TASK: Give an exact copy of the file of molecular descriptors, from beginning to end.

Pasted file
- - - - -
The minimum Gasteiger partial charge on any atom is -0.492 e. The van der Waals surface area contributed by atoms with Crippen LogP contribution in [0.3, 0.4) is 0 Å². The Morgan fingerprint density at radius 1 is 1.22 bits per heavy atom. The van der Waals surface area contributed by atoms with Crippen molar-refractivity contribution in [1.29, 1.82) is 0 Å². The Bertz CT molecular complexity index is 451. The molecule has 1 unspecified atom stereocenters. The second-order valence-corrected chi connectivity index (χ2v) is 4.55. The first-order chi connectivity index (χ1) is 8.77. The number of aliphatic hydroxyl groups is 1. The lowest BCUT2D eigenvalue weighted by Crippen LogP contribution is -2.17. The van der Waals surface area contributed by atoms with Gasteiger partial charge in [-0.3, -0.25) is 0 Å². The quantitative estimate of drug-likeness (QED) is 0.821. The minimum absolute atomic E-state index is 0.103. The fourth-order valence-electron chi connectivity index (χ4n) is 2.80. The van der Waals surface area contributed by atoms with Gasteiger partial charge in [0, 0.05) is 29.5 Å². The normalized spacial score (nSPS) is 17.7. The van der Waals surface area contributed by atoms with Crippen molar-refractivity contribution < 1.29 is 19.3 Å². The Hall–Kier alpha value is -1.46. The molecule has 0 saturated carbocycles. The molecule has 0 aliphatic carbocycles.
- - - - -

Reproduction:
The minimum Gasteiger partial charge on any atom is -0.492 e. The van der Waals surface area contributed by atoms with Crippen LogP contribution in [0.3, 0.4) is 0 Å². The Morgan fingerprint density at radius 1 is 1.22 bits per heavy atom. The van der Waals surface area contributed by atoms with Crippen molar-refractivity contribution in [1.29, 1.82) is 0 Å². The Bertz CT molecular complexity index is 451. The molecule has 1 unspecified atom stereocenters. The second-order valence-corrected chi connectivity index (χ2v) is 4.55. The first-order chi connectivity index (χ1) is 8.77. The number of aliphatic hydroxyl groups is 1. The lowest BCUT2D eigenvalue weighted by Crippen LogP contribution is -2.17. The van der Waals surface area contributed by atoms with Gasteiger partial charge in [-0.3, -0.25) is 0 Å². The quantitative estimate of drug-likeness (QED) is 0.821. The minimum absolute atomic E-state index is 0.103. The fourth-order valence-electron chi connectivity index (χ4n) is 2.80. The van der Waals surface area contributed by atoms with Gasteiger partial charge in [0, 0.05) is 29.5 Å². The normalized spacial score (nSPS) is 17.7. The van der Waals surface area contributed by atoms with Crippen molar-refractivity contribution < 1.29 is 19.3 Å². The Hall–Kier alpha value is -1.46. The molecule has 0 saturated carbocycles. The molecule has 0 aliphatic carbocycles.